Giant Skull Of 150-Million-Year-Old “Sea Monster” Emerges From UK Cliffs

Chris Moore and Steve Etches showed IFLScience the huge 2-meter skull belonging to an ancient marine reptile apex predator that could have bitten a car in half.

Chris Moore and Steve Etches showed IFLScience the huge 2-meter skull belonging to an ancient marine reptile apex predator that could have bitten a car in half. Image credit: (C) IFLScience

A 150 million-year-old snout belonging to a predatory marine reptile was found by a fossil enthusiast while walking along the Jurassic Coast, UK. The chance discovery led to a retrieval mission of epic proportions as fossil experts scaled down a nearby cliff face in search of the rest of it. It wasn’t easy, but it paid off, and the resulting monstrous skull – believed to belong to a new-to-science species – is the star of a new documentary from the BBC called Attenborough and the Giant Sea Monster. IFLScience went to meet the prehistoric monster and the people who discovered it.

The Jurassic Coast is a famously productive site for fossil discoveries, helped along by a combination of erosion and stormy weather that means the remains of extinct animals are regularly being churned up along the shoreline. Anyone can visit the beaches in search of common finds like ammonites, but finding the skull of an enormous predatory sea monster halfway up a cliff? Well, that’s not something you see every day.

Sir David Attenborough, Christopher Moore, and Steve Etches observing the fossil at the Etches Collection in Dorset. Image credit: BBC Studios

After the snout was found rolling around on the stones, the mission began to work out if, and where, the rest of the giant sea monster was hiding.

“We put a drone up, then scanned all the way along the cliff and found what looked to be the rest of it sticking out of the cliff, but we needed to confirm that and that meant a trip down the cliff on ropes to actually go down and see it,” fossil expert Steve Etches MBE told IFLScience as we stand next to the massive skull in his workshop. He is the proprietor of the Etches Collection Museum in Kimmeridge, Dorset on England’s famous Jurassic Coast, where the pliosaur skull will eventually go on show to the public early next year.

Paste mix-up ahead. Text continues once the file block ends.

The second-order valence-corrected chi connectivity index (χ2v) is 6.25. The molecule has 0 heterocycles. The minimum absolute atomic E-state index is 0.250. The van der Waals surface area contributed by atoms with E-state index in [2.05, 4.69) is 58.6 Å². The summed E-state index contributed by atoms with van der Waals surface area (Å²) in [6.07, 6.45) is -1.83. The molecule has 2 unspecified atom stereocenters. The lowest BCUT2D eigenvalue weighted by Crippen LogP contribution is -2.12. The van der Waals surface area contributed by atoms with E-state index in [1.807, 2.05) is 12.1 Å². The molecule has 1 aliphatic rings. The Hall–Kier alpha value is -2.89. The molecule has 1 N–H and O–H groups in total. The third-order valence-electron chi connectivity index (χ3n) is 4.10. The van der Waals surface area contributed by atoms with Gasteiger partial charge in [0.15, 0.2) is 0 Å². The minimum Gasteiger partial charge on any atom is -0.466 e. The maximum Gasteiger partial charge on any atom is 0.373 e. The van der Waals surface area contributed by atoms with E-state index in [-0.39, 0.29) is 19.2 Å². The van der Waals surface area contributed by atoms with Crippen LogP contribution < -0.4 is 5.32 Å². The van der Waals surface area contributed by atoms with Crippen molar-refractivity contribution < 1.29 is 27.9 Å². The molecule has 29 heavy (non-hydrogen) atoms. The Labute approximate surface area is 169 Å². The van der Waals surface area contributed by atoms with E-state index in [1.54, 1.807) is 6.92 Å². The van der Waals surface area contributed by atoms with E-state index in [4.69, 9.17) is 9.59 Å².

Pliosaurs were one of the largest marine predators ever to swim in Earth’s oceans. With the biggest species at around 12 meters (39 feet) long, there wasn’t much that was off the menu, and they would use their enormous teeth to snatch prey like ichthyosaurs and chomp them into pieces.

Etches was joined by friend and fellow fossil expert Christopher Moore on the trip down the Dorset cliff face, accounts of which range from it being a lot of fun, according to Etches, and incredibly exhausting, according to Moore. Given the pair estimated getting the skull out of the cliff required the equivalent of two weeks’ worth of chipping into the surrounding mudstones, we think we’d sit in the latter camp.

We were invited to visit the Etches Collection and speak to Etches and Moore – both of whom have discovered impressive fossils and new species of marine reptiles along the Jurasic Coast –  about their experience getting the rest of the pliosaur skull out of the cliff, and what evidence there is to suggest that it’s a new-to-science species.

In Attenborough and the Giant Sea Monster, Sir David Attenborough investigates how Etches and Moore were able to retrieve the fossil from 12 meters up in the cliff face. To help unravel the skull’s mysteries, he speaks with an international team of scientists to find out what the skull can tell us about how the pliosaur behaved in life, including what strategies this predator used in the hunt.

What the pliosaur may have looked like in life while hunting ichthyosaurs. Image credit: BBC Studios

You can expect cutting-edge visual effects to bring the sea monster to life, fascinating scanning technologies that enabled scientists to peer inside the fossil, and why scientists now believe this could be a completely new species.

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